Top 10 Work Places for Millennials
The millennial generation, born between 1980 and 2000 are college educated and want to put their degrees to good use. So where do these young people most want to work?
According to a survey by YouGov, an online market research firm, millennials would be proudest to work for the technology firm Google. Other tech companies in the top 10 include Amazon, Netflix, YouTube, Samsung, Microsoft, and Apple.
The three non-tech brands on the list are Nike, Disneyland/Disney World, and Johnson & Johnson. Another survey by YouGov also shows Nike has the highest consumer perception in apparel and footwear in the United States.
Google, the no. 1 choice of millennials, has a good reputation for treating employees well. Some of its perks include never ending food and snacks, on-site physicians, subsidized massages, gyms, swimming pools and nap pods.
The company also pays 50 percent of a deceased employee’s salary to the widow or widower for ten years, which is something unheard of.
Google receives more than two million job applications each year but only hires several thousand of these candidates around the globe.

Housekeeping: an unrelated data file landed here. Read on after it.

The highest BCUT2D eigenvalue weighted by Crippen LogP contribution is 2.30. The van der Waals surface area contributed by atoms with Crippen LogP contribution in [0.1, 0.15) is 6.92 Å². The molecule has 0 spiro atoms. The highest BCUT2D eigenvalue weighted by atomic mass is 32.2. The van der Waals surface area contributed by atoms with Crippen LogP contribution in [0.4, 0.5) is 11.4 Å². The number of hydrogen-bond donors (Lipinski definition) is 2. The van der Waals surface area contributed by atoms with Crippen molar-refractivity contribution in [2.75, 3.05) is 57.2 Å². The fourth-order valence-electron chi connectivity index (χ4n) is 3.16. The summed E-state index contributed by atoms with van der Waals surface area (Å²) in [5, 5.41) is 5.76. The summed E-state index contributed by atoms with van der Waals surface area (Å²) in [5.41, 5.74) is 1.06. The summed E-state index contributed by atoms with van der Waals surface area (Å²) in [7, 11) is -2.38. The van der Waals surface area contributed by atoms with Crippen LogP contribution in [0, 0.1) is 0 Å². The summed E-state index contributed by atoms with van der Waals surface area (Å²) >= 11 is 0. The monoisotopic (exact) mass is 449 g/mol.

Since tech companies compete for talent, extra benefits are a key selling point. Netflix, Microsoft, and Amazon are among the tech firms that have family-friendly policies for example.
Netflix offers one paid year of maternity and paternity leave to new parents. The company also encourages employee freedom by offering an unlimited vacation policy and allowing them to bring pets to work.
For adults 35 and over, the top 10 ranking of brands they would be proudest to work for shares just three names with millennials: Amazon, Johnson & Johnson, and Google.
Preferences among this older group have a medical leaning, with Mayo Clinic being the no.1 choice. Other brands in the top 10 list include Johns Hopkins Medicine, John Deere, Band Aid, Craftsman, Bose, and the History Channel.
YouGov BrandIndex measured a universe of 1,400+ brands and ranked them according to their reputation scores by asking respondents: “Would you be proud or embarrassed to work for this brand?”